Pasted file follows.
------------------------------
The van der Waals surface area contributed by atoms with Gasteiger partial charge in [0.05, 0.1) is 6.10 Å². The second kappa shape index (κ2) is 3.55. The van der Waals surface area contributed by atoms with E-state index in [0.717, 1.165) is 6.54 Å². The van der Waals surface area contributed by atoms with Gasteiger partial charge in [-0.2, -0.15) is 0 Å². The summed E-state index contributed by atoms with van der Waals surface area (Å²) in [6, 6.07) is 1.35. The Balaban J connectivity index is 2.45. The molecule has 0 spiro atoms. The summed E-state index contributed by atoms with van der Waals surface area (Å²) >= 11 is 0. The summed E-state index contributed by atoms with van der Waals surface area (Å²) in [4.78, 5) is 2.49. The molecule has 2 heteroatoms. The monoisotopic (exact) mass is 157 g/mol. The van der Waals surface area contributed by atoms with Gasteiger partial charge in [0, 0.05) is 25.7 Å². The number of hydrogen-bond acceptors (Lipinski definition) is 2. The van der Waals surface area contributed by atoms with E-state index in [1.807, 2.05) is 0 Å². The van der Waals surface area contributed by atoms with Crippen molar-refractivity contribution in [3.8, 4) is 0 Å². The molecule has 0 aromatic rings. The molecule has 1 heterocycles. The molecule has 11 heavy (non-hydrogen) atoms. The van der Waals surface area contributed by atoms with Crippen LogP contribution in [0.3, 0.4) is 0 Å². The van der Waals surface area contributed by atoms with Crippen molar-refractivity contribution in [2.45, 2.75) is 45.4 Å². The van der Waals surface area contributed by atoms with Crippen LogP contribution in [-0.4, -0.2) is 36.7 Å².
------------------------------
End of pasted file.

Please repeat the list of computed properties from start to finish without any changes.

The van der Waals surface area contributed by atoms with Gasteiger partial charge in [0.05, 0.1) is 6.10 Å². The second kappa shape index (κ2) is 3.55. The van der Waals surface area contributed by atoms with E-state index in [0.717, 1.165) is 6.54 Å². The van der Waals surface area contributed by atoms with Gasteiger partial charge in [-0.2, -0.15) is 0 Å². The summed E-state index contributed by atoms with van der Waals surface area (Å²) in [6, 6.07) is 1.35. The Balaban J connectivity index is 2.45. The molecule has 0 spiro atoms. The summed E-state index contributed by atoms with van der Waals surface area (Å²) >= 11 is 0. The summed E-state index contributed by atoms with van der Waals surface area (Å²) in [4.78, 5) is 2.49. The molecule has 2 heteroatoms. The monoisotopic (exact) mass is 157 g/mol. The van der Waals surface area contributed by atoms with Gasteiger partial charge in [0, 0.05) is 25.7 Å². The number of hydrogen-bond acceptors (Lipinski definition) is 2. The van der Waals surface area contributed by atoms with E-state index in [1.807, 2.05) is 0 Å². The van der Waals surface area contributed by atoms with Crippen molar-refractivity contribution in [3.8, 4) is 0 Å². The molecule has 0 aromatic rings. The molecule has 1 heterocycles. The molecule has 11 heavy (non-hydrogen) atoms. The van der Waals surface area contributed by atoms with Crippen LogP contribution in [0.3, 0.4) is 0 Å². The van der Waals surface area contributed by atoms with Crippen molar-refractivity contribution in [2.45, 2.75) is 45.4 Å². The van der Waals surface area contributed by atoms with Crippen LogP contribution in [-0.4, -0.2) is 36.7 Å².